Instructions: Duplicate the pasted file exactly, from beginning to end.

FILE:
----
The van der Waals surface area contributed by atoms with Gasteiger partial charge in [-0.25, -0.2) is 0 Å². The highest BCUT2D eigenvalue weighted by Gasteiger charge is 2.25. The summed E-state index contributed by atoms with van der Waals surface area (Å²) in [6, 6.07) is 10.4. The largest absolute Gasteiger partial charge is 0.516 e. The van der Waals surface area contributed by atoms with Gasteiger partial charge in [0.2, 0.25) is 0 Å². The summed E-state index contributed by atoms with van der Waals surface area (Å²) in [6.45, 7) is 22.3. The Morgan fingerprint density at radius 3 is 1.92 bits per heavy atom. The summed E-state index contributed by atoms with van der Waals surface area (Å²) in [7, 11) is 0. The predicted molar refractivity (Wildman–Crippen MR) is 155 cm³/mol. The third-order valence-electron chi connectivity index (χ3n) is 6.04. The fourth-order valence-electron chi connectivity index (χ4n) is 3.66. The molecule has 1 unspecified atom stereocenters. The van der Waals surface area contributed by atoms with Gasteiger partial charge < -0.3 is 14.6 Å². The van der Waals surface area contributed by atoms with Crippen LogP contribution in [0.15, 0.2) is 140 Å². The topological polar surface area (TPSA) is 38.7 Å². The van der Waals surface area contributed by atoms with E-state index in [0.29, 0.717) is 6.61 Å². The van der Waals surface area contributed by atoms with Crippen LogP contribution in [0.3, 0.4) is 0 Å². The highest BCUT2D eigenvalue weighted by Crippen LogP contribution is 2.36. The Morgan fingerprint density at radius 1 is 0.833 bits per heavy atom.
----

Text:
The van der Waals surface area contributed by atoms with Gasteiger partial charge in [-0.25, -0.2) is 0 Å². The highest BCUT2D eigenvalue weighted by Gasteiger charge is 2.25. The summed E-state index contributed by atoms with van der Waals surface area (Å²) in [6, 6.07) is 10.4. The largest absolute Gasteiger partial charge is 0.516 e. The van der Waals surface area contributed by atoms with Gasteiger partial charge in [0.2, 0.25) is 0 Å². The summed E-state index contributed by atoms with van der Waals surface area (Å²) in [6.45, 7) is 22.3. The Morgan fingerprint density at radius 3 is 1.92 bits per heavy atom. The summed E-state index contributed by atoms with van der Waals surface area (Å²) in [7, 11) is 0. The predicted molar refractivity (Wildman–Crippen MR) is 155 cm³/mol. The third-order valence-electron chi connectivity index (χ3n) is 6.04. The fourth-order valence-electron chi connectivity index (χ4n) is 3.66. The molecule has 1 unspecified atom stereocenters. The van der Waals surface area contributed by atoms with Gasteiger partial charge < -0.3 is 14.6 Å². The van der Waals surface area contributed by atoms with Crippen LogP contribution in [0.15, 0.2) is 140 Å². The topological polar surface area (TPSA) is 38.7 Å². The van der Waals surface area contributed by atoms with E-state index in [0.29, 0.717) is 6.61 Å². The van der Waals surface area contributed by atoms with Crippen LogP contribution in [0.3, 0.4) is 0 Å². The highest BCUT2D eigenvalue weighted by Crippen LogP contribution is 2.36. The Morgan fingerprint density at radius 1 is 0.833 bits per heavy atom.